I have read a few articles recently discussing luxury goods as investments for high net worth investors. For example, this article discusses luxury cars returns compared to hedge funds returns. http://thestockmarkettoday.com/classic-cars-get-top-marques-for-returns-2/
Here are a few comments concerning the article and luxury goods as part of asset allocation footprint:
Comparing apple to oranges: Luxury goods are alternative beta products, not an alpha products. If you want to compare them compare them to equity or houses. Alternative investments are pure alpha, they did not make much in the latest bull market run, but they are expected to always have positive returns including when beta retreat.
Asset selection is important and difficult in this asset class: What’s value investing in classic cars? Not all Porches and Ferraris become collectible. How one figures out which one will be collectible is often as difficult as figuring out which stock will generate 500% in 10 years.
Liquidity correlation to beta: Second homes, boats, art, jewellery, wine collection and luxury cars collection all fall under that category. Bain and Company did a great study last year (see Global Luxury). Along with the global equity market recovery, luxury goods market have been booming, in fact when seen with respect to equity markets the correlation is remarkably high (see for example Statista data and compare them to S&P returns).
Often the TER (Total Expense Ratio) is not well calculated: Insurance, storage, maintenance are generally not included in luxury good returns calculation. They look at beginning price subtract ending price divide by original price and there. It’s just not that simple. The more complex the good, often the more negative the carry.
Diversification and sample bias: Few returns consider the whole population, they often use sample. If you decide to have a car collection you need to look at the collection value not at the top performing asset. If you buy one car, it better be a winner. If you buy 10 cars and one is a lemon it could sink your collection.
Intergenerational concerns: I would argue that all assets chosen in an asset allocation program fit within a bigger picture. That picture should consider individual preferences, lifestyle choice, footprint maintenance. The larger the footprint the harder it is to maintain, I think this is uncontroversial. The article above discusses 10 years like its nothing. Taking actuarial table as being accurate, we can estimate that generally we have 8 10 years in our life, if we’re lucky perhaps 10. What happens to the car collection? If your heir is not a car aficionado, because the asset class is less liquid than say equities, he might sell badly and that careful investing can end up in disaster. So in building a collection one should also take care to transfer also the passion for collecting, to protect your investment… and share your passion with your kids.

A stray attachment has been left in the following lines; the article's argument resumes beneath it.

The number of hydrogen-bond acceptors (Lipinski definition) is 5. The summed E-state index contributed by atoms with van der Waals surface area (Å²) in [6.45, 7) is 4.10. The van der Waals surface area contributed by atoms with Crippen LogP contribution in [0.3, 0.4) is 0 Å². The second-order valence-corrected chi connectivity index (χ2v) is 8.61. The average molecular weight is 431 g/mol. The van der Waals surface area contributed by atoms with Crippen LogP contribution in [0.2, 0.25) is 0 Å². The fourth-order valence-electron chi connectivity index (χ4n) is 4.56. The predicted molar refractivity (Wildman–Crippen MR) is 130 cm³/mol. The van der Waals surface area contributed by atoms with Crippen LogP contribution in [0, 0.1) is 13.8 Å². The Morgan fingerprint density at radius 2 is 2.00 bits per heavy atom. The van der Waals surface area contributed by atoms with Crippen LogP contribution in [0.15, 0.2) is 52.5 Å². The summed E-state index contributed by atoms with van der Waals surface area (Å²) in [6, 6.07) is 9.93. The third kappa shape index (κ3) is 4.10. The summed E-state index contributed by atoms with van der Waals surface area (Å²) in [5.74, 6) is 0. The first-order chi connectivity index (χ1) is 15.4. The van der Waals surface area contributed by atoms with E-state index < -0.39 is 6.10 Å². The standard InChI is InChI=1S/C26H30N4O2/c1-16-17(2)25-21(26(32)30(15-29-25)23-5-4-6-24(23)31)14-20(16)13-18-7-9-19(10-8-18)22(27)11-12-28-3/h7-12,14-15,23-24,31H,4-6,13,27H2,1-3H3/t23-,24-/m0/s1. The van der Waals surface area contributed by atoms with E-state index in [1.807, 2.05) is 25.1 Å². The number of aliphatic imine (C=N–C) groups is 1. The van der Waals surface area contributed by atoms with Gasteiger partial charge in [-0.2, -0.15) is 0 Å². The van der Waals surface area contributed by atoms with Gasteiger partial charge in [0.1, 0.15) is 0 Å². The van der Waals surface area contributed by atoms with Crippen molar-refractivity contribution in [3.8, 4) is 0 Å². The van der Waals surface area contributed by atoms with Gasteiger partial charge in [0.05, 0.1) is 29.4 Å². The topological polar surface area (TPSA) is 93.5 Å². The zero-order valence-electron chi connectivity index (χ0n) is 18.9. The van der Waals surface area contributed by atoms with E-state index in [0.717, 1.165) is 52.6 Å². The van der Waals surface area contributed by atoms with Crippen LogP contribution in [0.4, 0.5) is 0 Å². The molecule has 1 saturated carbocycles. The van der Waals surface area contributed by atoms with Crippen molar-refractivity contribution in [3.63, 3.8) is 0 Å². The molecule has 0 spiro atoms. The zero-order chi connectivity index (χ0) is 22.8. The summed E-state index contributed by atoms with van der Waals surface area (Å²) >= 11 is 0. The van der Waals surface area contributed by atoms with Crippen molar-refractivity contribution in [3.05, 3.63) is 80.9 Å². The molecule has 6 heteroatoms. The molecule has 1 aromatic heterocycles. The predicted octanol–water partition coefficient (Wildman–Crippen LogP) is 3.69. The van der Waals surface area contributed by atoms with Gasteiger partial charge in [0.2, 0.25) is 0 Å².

I think the best asset allocation program takes into consideration likely next generation lifestyle choice and protect the patrimony for generations to come. My thinking is that strong intergenerational asset allocation generally has a smaller asset class footprint. A footprint that is not ostentatious. I would also argue that a successful intergenerational asset allocation program should be one with positive carry and with a transfer of the passion of investing for as many generations ahead as possible. No fortune, however extensive, survive forever. The passion for investing and the passion to be a productive member of society can help extending its lifespan.
Even though this post concerns high net worth, I think many of my conclusions can be generalised to the infrastructure and private equity trend gripping pension plans recently. These are short term trends with long term consequences whose consequences are often poorly understood. Intergenerational concerns can be replaced with organizational continuity concerns. Moving away from liquid markets into illiquid ones. As luxury goods they are specialists markets requiring specialists for each asset class, today and for the time of the investment cycle. Most of the comments I think apply in one way or another to institutional investing. Mind your footprint.